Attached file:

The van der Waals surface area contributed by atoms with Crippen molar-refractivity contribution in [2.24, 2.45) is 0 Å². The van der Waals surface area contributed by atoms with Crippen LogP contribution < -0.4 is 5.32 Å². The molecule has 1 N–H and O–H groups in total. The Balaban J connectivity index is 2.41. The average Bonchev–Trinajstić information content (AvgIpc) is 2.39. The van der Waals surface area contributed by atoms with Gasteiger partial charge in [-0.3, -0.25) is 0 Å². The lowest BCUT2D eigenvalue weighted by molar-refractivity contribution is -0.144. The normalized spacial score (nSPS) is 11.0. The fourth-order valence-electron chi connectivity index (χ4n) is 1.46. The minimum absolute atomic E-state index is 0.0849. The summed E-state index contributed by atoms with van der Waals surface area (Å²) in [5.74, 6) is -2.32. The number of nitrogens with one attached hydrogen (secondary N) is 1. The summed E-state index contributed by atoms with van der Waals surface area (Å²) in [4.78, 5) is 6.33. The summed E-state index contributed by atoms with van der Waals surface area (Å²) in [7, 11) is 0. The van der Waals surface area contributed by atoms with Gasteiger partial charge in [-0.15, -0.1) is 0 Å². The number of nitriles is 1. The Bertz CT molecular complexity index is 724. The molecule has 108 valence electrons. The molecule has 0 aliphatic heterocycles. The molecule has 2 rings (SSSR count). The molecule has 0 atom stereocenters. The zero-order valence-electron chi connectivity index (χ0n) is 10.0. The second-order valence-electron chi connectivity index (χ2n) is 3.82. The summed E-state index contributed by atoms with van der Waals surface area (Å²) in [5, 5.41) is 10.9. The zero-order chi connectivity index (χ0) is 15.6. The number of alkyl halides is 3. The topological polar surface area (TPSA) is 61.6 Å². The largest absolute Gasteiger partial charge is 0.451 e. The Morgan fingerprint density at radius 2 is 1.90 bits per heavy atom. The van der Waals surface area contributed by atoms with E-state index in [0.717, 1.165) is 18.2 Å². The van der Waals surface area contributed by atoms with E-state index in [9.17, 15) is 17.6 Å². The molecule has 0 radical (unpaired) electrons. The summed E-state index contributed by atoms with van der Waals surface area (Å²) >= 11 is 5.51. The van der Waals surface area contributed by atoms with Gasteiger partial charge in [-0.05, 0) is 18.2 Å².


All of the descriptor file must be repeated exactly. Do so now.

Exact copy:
The van der Waals surface area contributed by atoms with Crippen molar-refractivity contribution in [2.24, 2.45) is 0 Å². The van der Waals surface area contributed by atoms with Crippen LogP contribution < -0.4 is 5.32 Å². The molecule has 1 N–H and O–H groups in total. The Balaban J connectivity index is 2.41. The average Bonchev–Trinajstić information content (AvgIpc) is 2.39. The van der Waals surface area contributed by atoms with Gasteiger partial charge in [-0.3, -0.25) is 0 Å². The lowest BCUT2D eigenvalue weighted by molar-refractivity contribution is -0.144. The normalized spacial score (nSPS) is 11.0. The fourth-order valence-electron chi connectivity index (χ4n) is 1.46. The minimum absolute atomic E-state index is 0.0849. The summed E-state index contributed by atoms with van der Waals surface area (Å²) in [5.74, 6) is -2.32. The number of nitrogens with one attached hydrogen (secondary N) is 1. The summed E-state index contributed by atoms with van der Waals surface area (Å²) in [4.78, 5) is 6.33. The summed E-state index contributed by atoms with van der Waals surface area (Å²) in [7, 11) is 0. The van der Waals surface area contributed by atoms with Gasteiger partial charge in [-0.15, -0.1) is 0 Å². The number of nitriles is 1. The Bertz CT molecular complexity index is 724. The molecule has 108 valence electrons. The molecule has 0 aliphatic heterocycles. The molecule has 2 rings (SSSR count). The molecule has 0 atom stereocenters. The zero-order valence-electron chi connectivity index (χ0n) is 10.0. The second-order valence-electron chi connectivity index (χ2n) is 3.82. The summed E-state index contributed by atoms with van der Waals surface area (Å²) in [5, 5.41) is 10.9. The zero-order chi connectivity index (χ0) is 15.6. The number of alkyl halides is 3. The topological polar surface area (TPSA) is 61.6 Å². The largest absolute Gasteiger partial charge is 0.451 e. The Morgan fingerprint density at radius 2 is 1.90 bits per heavy atom. The van der Waals surface area contributed by atoms with E-state index in [0.717, 1.165) is 18.2 Å². The van der Waals surface area contributed by atoms with E-state index in [9.17, 15) is 17.6 Å². The molecule has 0 radical (unpaired) electrons. The summed E-state index contributed by atoms with van der Waals surface area (Å²) >= 11 is 5.51. The van der Waals surface area contributed by atoms with Gasteiger partial charge in [-0.05, 0) is 18.2 Å².